U.S. citizen victims of sexual assault are encouraged to contact the U.S. Embassy for assistance. You can reach the U.S. Embassy at the contact information provided above. Local authorities are responsible for investigating and prosecuting crime.
See our webpage on help for U.S. victims of crime overseas.
Domestic Violence: U.S. citizen victims of domestic violence should contact local police but may also contact the U.S. Embassy Jerusalem or Embassy Branch Office Tel Aviv to report it.
Criminal Penalties: You are subject to local laws and legal systems, which can be vastly different from those in the United States. If you violate Israeli or Palestinian Authority laws, even unknowingly, being a U.S. citizen will not help you avoid arrest or prosecution. Penalties for possession, use, or trafficking illegal drugs in Israel and PA-administered areas are severe and convicted offenders can expect long jail sentences and heavy fines. Individuals expressing views, including on social media, which the Government of Israel considers incitement to violence or hate speech may face criminal penalties. Palestinian Authority security officials have also arrested Palestinians who posted criticism of the PA and PA leadership online. In Gaza, individuals publicly criticizing authorities have risked reprisal by Hamas, including arrest, interrogation, seizure of property, and harassment.
Arrests and Arrest Notification: If you are arrested or detained, ask police or prison officials to immediately notify the U.S. Embassy Jerusalem or the U.S. Embassy Branch Office Tel Aviv immediately. See our website for further information. While the U.S. Embassy may not recommend a particular foreign attorney, the embassy website has the names of several attorneys who have identified themselves as willing to assist U.S. citizen clients. Please note that inclusion on this list in no way represents an endorsement of services by the Department or the U.S. government.
Arrests and Arrest Notification by Israel:
Arrests and Arrest Notification by the Palestinian Authority (PA):
Gaza: Since Hamas seized control of the Gaza Strip in June 2007, they have dominated security matters in Gaza. The U.S. government has no contact with Hamas and cannot assist those arrested in Gaza.
Israeli Court Jurisdiction: Civil and religious courts in Israel actively exercise their authority to bar certain individuals, including nonresidents, from leaving the country until debts or other legal claims against them are resolved. Israel's religious courts exercise jurisdiction over all citizens and residents of Israel in cases of marriage, divorce, child custody, and child support. U.S. citizens, including those without Israeli citizenship, may be subject to involuntary and prolonged stays (and even imprisonment) in Israel if a case is filed against them in a religious court, even if their marriage took place in the United States, and regardless of whether their spouse is present in Israel. The U.S. Embassy is unable to cancel the debt of a U.S. citizen or guarantee their departure from Israel when they face a bar from leaving the country until debts are resolved.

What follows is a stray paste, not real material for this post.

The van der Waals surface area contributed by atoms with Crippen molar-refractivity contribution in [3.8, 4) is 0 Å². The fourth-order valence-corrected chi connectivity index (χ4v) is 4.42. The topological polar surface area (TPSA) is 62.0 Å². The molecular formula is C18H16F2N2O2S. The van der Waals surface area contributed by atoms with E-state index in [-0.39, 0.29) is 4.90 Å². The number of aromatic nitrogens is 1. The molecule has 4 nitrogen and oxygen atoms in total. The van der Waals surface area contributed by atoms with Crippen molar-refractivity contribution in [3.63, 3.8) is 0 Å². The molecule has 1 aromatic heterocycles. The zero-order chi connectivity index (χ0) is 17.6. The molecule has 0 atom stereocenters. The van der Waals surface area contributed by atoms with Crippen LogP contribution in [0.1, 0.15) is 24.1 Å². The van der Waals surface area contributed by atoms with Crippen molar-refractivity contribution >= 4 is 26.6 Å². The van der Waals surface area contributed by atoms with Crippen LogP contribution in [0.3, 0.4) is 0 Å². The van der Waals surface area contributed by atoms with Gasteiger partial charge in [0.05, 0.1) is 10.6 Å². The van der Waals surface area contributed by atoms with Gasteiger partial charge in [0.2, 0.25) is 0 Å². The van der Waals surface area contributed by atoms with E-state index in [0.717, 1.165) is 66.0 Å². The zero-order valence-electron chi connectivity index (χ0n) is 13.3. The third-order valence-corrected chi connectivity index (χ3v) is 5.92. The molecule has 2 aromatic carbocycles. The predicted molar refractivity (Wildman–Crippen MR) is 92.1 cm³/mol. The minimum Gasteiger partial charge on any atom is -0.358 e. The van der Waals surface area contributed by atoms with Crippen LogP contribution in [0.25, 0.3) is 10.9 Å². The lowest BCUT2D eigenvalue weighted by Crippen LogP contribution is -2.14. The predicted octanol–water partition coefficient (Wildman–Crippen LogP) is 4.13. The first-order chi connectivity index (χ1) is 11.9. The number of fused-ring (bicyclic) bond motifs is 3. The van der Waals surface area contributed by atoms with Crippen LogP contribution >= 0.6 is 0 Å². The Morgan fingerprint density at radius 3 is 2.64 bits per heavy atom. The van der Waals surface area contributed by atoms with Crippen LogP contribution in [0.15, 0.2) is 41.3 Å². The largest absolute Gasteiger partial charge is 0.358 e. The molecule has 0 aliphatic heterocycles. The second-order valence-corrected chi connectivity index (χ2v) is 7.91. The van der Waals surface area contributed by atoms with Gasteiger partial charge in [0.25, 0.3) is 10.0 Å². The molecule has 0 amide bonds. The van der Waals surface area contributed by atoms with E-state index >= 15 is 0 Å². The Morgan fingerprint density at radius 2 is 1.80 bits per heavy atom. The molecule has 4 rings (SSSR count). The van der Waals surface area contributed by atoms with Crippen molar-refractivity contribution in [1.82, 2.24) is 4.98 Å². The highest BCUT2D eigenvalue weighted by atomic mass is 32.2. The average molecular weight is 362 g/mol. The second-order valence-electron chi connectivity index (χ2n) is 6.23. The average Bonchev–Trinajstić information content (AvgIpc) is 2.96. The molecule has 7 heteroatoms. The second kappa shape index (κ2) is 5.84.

Purchases of Property: U.S. citizens should always seek legal advice before buying or leasing property in the West Bank and Gaza. Please see the most recent Investment Climate Statement for the West Bank and Gaza for additional information on property rights.
Counterfeit and Pirated Goods: Although counterfeit and pirated goods are prevalent in many countries, they may still be illegal according to local laws. You may also pay fines or be forced to forfeit them if you bring them back to the United States. See the U.S. Department of Justice website for more information.
Faith-Based Travelers: See the following webpages for details:
LGBTQI+ Rights: There are no legal restrictions on same-sex sexual relations or the organization of lesbian, gay, bisexual, transgender, queer, and intersex (LGBTQI+) events in Israel. Israeli anti-discrimination laws protect LGBTQI+ individuals. Acceptance and tolerance of LGBQTI+ people vary throughout the country and from neighborhood to neighborhood. As of August 2014, the Law of Return allows that same-sex spouses of Jews immigrating to Israel – known as “making Aliyah” – are eligible to make Aliyah with their spouses and receive Israeli citizenship.
The legal systems in the West Bank and Gaza Strip are based on the 1960 Jordanian penal code which prohibits consensual same-sex sexual activity. However, the Palestinian Authority (PA) has not prosecuted individuals suspected of such activity. Societal discrimination, including from families, based on cultural and religious traditions is commonplace, making the West Bank and Gaza challenging environments for LGBTQI+ persons. PA security officers have harassed, abused, and sometimes arrested LGBTQI+ individuals because of their sexual orientation or gender identity. NGOs have reported that Hamas also harassed and detained persons in Gaza due to their sexual orientation or gender identity.
LGBTQI+ travelers are encouraged to remain vigilant and aware of their surroundings, especially when entering religious or socially conservative areas.
Israel’s Aguda organization provides useful information on LGBTQI+ issues in Israel.